I like to start off my participation in every Dewey 24 Hour Readathon by reading a Roald Dahl book. My first book for the April 2013 Readathon was James And The Giant Peach. Of course, because I am lazy as heck, I’ve waited until September to review this whimsical, awesome book that was one of my childhood favorites. Also? Remember the movie? That was so awesome and I think I need to revisit it like right now and you know put my review off for even LONGER! Anyways, first things first, I totally read James In The Giant Peach in under an hour because I am a bit of a super reader AND because it’s fast pacing and interesting and one of my favorites.
The plot of James And The Giant Peach is one that I totally remember months after reading, heck even years after reading this for the first time. Basically James lives with the meanest aunts ever, because his parents died when he was very, very young. One day, he obtains some magical crystals, I think, and accidentally spills them on this peach tree. From there, a peach grows to be the biggest ever seen. His awful Aunts Spiker and Aunt Sponge decide to charge admission to people wanting to see the peach and let James see none of the profits. THEN James ends up crawling inside of the peach, meets some human sized bugs and is rolling off into the horizon to better days. And really, that’s the story, well plus his journey with the peach.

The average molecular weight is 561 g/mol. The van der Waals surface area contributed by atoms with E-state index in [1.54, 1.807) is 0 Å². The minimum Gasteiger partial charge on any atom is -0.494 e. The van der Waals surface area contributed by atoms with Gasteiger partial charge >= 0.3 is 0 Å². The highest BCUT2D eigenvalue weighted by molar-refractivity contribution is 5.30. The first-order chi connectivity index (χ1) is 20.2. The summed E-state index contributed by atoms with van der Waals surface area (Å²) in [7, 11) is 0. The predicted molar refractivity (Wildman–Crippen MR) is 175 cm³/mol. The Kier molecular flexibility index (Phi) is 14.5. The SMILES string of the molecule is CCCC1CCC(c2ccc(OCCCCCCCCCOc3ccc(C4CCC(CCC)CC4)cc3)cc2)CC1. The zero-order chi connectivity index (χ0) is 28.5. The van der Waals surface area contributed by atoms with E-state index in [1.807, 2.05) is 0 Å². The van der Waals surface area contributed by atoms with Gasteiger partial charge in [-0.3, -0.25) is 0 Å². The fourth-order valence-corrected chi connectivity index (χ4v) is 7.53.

Obviously I loved James Henry Trotter. He’s a plucky orphan, what is not to love. I also LOLed at the mean aunts because I am an awful human being. There was one bug that I found super annoying, the centipede. He’s selfish and a total jerk. Ugh. I am just annoyed thinking about it. OHHHHHH and there are some seagulls in the adventure and of course they were my favorite part of the whole book, you’ll see when you read it or remember it.
James And The Giant Peach by Roald Dahl is a fun, short adventure about an orphan who overcomes terrible circumstances with the help of magic and some bugs that actually are not scary. If you’ve got a small child in your life, I highly recommend you read this one to them. Also! I am just going to put out there that my version did not have Quentin Blake illustrations which is a bit of a disappointment, I need to get an edition that has his illustrations. Seriously, Roald Dahl and Quentin Blake are a match made in heaven and it’s just weird reading a version that doesn’t have the Blake illustrations, even if the illustrations were perfectly nice in my version.
Disclosure: Purchased Copy.
Other reviews of James And The Giant Peach by Roald Dahl:
A Reader Of Fictions – “he has imagination and humor like no other”